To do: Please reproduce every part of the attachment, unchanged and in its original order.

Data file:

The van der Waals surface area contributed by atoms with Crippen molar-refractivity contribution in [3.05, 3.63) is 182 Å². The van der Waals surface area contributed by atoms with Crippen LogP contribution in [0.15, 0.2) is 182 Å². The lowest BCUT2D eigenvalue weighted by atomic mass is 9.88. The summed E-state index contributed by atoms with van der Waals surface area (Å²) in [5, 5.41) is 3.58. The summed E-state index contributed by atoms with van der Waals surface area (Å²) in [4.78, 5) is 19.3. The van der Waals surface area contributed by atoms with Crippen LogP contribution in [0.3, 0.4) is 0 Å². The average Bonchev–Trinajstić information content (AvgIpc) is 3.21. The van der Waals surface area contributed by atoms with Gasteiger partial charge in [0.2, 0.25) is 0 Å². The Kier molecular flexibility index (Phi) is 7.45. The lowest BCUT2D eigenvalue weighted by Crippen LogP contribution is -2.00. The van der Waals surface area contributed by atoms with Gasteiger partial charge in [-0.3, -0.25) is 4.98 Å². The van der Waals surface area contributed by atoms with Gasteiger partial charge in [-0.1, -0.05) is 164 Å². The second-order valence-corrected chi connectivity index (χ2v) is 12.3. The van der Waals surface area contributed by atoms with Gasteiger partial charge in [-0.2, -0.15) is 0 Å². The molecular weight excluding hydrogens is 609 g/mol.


The van der Waals surface area contributed by atoms with Crippen molar-refractivity contribution in [3.05, 3.63) is 182 Å². The van der Waals surface area contributed by atoms with Crippen LogP contribution in [0.15, 0.2) is 182 Å². The lowest BCUT2D eigenvalue weighted by atomic mass is 9.88. The summed E-state index contributed by atoms with van der Waals surface area (Å²) in [5, 5.41) is 3.58. The summed E-state index contributed by atoms with van der Waals surface area (Å²) in [4.78, 5) is 19.3. The van der Waals surface area contributed by atoms with Crippen LogP contribution in [0.3, 0.4) is 0 Å². The average Bonchev–Trinajstić information content (AvgIpc) is 3.21. The van der Waals surface area contributed by atoms with Gasteiger partial charge in [0.2, 0.25) is 0 Å². The Kier molecular flexibility index (Phi) is 7.45. The lowest BCUT2D eigenvalue weighted by Crippen LogP contribution is -2.00. The van der Waals surface area contributed by atoms with Gasteiger partial charge in [-0.3, -0.25) is 4.98 Å². The van der Waals surface area contributed by atoms with Gasteiger partial charge in [-0.1, -0.05) is 164 Å². The second-order valence-corrected chi connectivity index (χ2v) is 12.3. The van der Waals surface area contributed by atoms with Gasteiger partial charge in [-0.2, -0.15) is 0 Å². The molecular weight excluding hydrogens is 609 g/mol.